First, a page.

I could go on and on about the advantages of electrolytic rust removal. The main one is that it is the only practical way I know to treat steel that has been exposed to salt or other sources of chloride ions. This is the only way to stop the rust cycle caused by chloride ions.

    Geez, I better stop rambling. Suffice to say this is a GREAT process for anyone who llkes old tools or machines.

    John Ruth
    .....There’s no hydrogen to “get out” of the part. Once hydrogen discharge potential has been reached in the tank/cell the hydrogen ions either reduce the ferrous material or create molecular hydrogen, which makes those nice scrubbing bubbles of gaseous hydrogen that rise to the surface. There are a few disassociated hydrogen ions in the electrolyte solution but only while current is flowing. Once you cut the power those bond with the nearest oxygen and become just water again. There’s no extra hydrogen left over or otherwise on the metal, it’s just water.

    Putting it in the oven is accelerating the air drying process and making sure it’s dry in all the nooks and crannies. It will retard the normal ferrous oxidation process but as you note, you still have to put something on the surface. Not putting it in the oven will not affect the end result. The important things are making sure it’s dry and the surface is protected.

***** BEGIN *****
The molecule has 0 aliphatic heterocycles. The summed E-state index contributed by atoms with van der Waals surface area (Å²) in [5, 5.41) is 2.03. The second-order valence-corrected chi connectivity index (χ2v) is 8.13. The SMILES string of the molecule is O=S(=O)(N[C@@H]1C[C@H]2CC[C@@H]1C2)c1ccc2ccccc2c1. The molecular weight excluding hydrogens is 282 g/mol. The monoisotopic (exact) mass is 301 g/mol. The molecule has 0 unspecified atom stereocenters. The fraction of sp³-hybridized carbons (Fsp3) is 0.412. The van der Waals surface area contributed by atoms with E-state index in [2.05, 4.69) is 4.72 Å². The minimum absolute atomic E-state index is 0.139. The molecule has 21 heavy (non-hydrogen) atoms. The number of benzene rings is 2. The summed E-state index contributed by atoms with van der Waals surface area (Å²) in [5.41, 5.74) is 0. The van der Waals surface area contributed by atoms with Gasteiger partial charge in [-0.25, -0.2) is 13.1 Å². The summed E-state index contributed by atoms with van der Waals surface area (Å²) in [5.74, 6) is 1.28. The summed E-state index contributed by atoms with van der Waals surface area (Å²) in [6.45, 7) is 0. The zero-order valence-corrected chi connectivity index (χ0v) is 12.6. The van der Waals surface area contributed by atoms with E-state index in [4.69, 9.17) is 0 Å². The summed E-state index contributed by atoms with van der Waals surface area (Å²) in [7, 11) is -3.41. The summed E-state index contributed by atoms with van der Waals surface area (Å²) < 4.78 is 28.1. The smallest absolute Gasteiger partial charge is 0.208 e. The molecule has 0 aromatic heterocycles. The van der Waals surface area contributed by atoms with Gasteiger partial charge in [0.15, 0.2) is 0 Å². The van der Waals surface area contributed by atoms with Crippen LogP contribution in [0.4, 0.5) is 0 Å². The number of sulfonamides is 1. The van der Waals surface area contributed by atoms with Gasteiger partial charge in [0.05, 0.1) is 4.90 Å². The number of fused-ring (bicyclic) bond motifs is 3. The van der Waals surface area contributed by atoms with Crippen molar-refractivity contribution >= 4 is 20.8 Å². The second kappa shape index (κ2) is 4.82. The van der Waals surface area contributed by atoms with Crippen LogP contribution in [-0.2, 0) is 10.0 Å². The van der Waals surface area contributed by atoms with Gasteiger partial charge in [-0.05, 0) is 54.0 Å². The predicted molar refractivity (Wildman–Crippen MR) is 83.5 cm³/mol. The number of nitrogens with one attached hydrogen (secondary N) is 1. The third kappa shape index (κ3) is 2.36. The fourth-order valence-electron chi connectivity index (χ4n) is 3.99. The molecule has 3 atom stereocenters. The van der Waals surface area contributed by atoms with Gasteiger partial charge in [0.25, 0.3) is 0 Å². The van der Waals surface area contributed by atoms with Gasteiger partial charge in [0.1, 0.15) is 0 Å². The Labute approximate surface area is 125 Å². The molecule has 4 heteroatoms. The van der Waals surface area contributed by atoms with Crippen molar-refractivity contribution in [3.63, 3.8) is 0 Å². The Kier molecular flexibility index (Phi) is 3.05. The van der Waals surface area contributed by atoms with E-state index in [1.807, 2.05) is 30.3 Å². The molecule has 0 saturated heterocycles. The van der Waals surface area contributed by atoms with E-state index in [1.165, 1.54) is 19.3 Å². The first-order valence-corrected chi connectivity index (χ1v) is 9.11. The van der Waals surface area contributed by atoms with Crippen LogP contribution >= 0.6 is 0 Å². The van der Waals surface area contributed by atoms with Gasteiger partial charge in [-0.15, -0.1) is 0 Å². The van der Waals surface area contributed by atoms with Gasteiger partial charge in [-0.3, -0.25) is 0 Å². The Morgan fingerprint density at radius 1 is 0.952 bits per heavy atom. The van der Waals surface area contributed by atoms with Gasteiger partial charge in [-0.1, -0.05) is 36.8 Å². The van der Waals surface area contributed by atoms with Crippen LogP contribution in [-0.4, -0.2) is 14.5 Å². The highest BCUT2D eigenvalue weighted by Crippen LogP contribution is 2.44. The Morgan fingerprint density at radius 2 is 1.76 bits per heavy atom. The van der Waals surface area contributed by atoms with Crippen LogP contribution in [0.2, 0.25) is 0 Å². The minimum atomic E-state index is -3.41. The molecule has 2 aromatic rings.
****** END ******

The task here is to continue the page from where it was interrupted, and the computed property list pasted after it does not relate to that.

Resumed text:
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    I am with JST on this. I tried electrolytic several times. Too fussy, mixed results.
    I use Evaporust it works it’s not messy, it doesn’t affect anything that is not rust. You just submerge the part, oily or dry, and take it out the next day...or week. Nice and clean. No drama.. somewhat expensive.
    Amazon sells a similar product which is concentrated. I gallon makes 16 for $54 shipped. Now I use both.

    I have rebuilt almost50 lathes and mills in 20 years. This is what works for me.

    Rex

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    Quote Originally Posted by IrritableBadger View Post
    .....There’s no hydrogen to “get out” of the part.....Not putting it in the oven will not affect the end result.
    Look up Hydrogen Embrittlement.